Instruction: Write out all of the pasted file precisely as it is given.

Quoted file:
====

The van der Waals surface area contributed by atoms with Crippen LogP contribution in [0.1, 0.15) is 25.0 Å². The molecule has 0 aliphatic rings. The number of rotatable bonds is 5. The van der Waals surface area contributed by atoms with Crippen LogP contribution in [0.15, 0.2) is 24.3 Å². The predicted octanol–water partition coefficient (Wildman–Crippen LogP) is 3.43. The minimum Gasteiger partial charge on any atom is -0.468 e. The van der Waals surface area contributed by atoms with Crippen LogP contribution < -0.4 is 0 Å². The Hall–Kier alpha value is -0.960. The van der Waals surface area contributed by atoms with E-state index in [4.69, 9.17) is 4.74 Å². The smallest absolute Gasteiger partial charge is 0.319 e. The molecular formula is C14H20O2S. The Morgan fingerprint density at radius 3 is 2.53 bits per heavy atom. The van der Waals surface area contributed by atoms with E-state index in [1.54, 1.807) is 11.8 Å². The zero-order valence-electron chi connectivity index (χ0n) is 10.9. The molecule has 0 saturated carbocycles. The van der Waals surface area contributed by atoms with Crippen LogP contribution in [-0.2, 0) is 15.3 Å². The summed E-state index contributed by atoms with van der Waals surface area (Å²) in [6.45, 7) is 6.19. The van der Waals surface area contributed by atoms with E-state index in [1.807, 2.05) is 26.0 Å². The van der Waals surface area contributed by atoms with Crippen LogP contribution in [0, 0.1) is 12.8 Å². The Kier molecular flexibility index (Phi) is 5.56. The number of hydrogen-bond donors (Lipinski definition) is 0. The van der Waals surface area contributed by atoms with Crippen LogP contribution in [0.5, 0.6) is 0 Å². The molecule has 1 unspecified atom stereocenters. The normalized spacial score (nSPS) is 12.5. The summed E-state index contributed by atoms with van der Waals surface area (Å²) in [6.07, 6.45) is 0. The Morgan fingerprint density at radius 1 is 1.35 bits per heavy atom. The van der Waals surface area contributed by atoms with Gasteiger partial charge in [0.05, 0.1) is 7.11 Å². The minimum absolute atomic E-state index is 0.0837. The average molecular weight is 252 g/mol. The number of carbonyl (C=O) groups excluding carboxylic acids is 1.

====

The van der Waals surface area contributed by atoms with Crippen LogP contribution in [0.1, 0.15) is 25.0 Å². The molecule has 0 aliphatic rings. The number of rotatable bonds is 5. The van der Waals surface area contributed by atoms with Crippen LogP contribution in [0.15, 0.2) is 24.3 Å². The predicted octanol–water partition coefficient (Wildman–Crippen LogP) is 3.43. The minimum Gasteiger partial charge on any atom is -0.468 e. The van der Waals surface area contributed by atoms with Crippen LogP contribution < -0.4 is 0 Å². The Hall–Kier alpha value is -0.960. The van der Waals surface area contributed by atoms with E-state index in [4.69, 9.17) is 4.74 Å². The smallest absolute Gasteiger partial charge is 0.319 e. The molecular formula is C14H20O2S. The Morgan fingerprint density at radius 3 is 2.53 bits per heavy atom. The van der Waals surface area contributed by atoms with E-state index in [1.54, 1.807) is 11.8 Å². The zero-order valence-electron chi connectivity index (χ0n) is 10.9. The molecule has 0 saturated carbocycles. The van der Waals surface area contributed by atoms with Crippen LogP contribution in [-0.2, 0) is 15.3 Å². The summed E-state index contributed by atoms with van der Waals surface area (Å²) in [6.45, 7) is 6.19. The van der Waals surface area contributed by atoms with E-state index in [1.807, 2.05) is 26.0 Å². The van der Waals surface area contributed by atoms with Crippen LogP contribution in [0, 0.1) is 12.8 Å². The Kier molecular flexibility index (Phi) is 5.56. The number of hydrogen-bond donors (Lipinski definition) is 0. The van der Waals surface area contributed by atoms with Crippen LogP contribution in [0.5, 0.6) is 0 Å². The molecule has 1 unspecified atom stereocenters. The normalized spacial score (nSPS) is 12.5. The summed E-state index contributed by atoms with van der Waals surface area (Å²) in [6.07, 6.45) is 0. The Morgan fingerprint density at radius 1 is 1.35 bits per heavy atom. The van der Waals surface area contributed by atoms with Gasteiger partial charge in [0.05, 0.1) is 7.11 Å². The minimum absolute atomic E-state index is 0.0837. The average molecular weight is 252 g/mol. The number of carbonyl (C=O) groups excluding carboxylic acids is 1.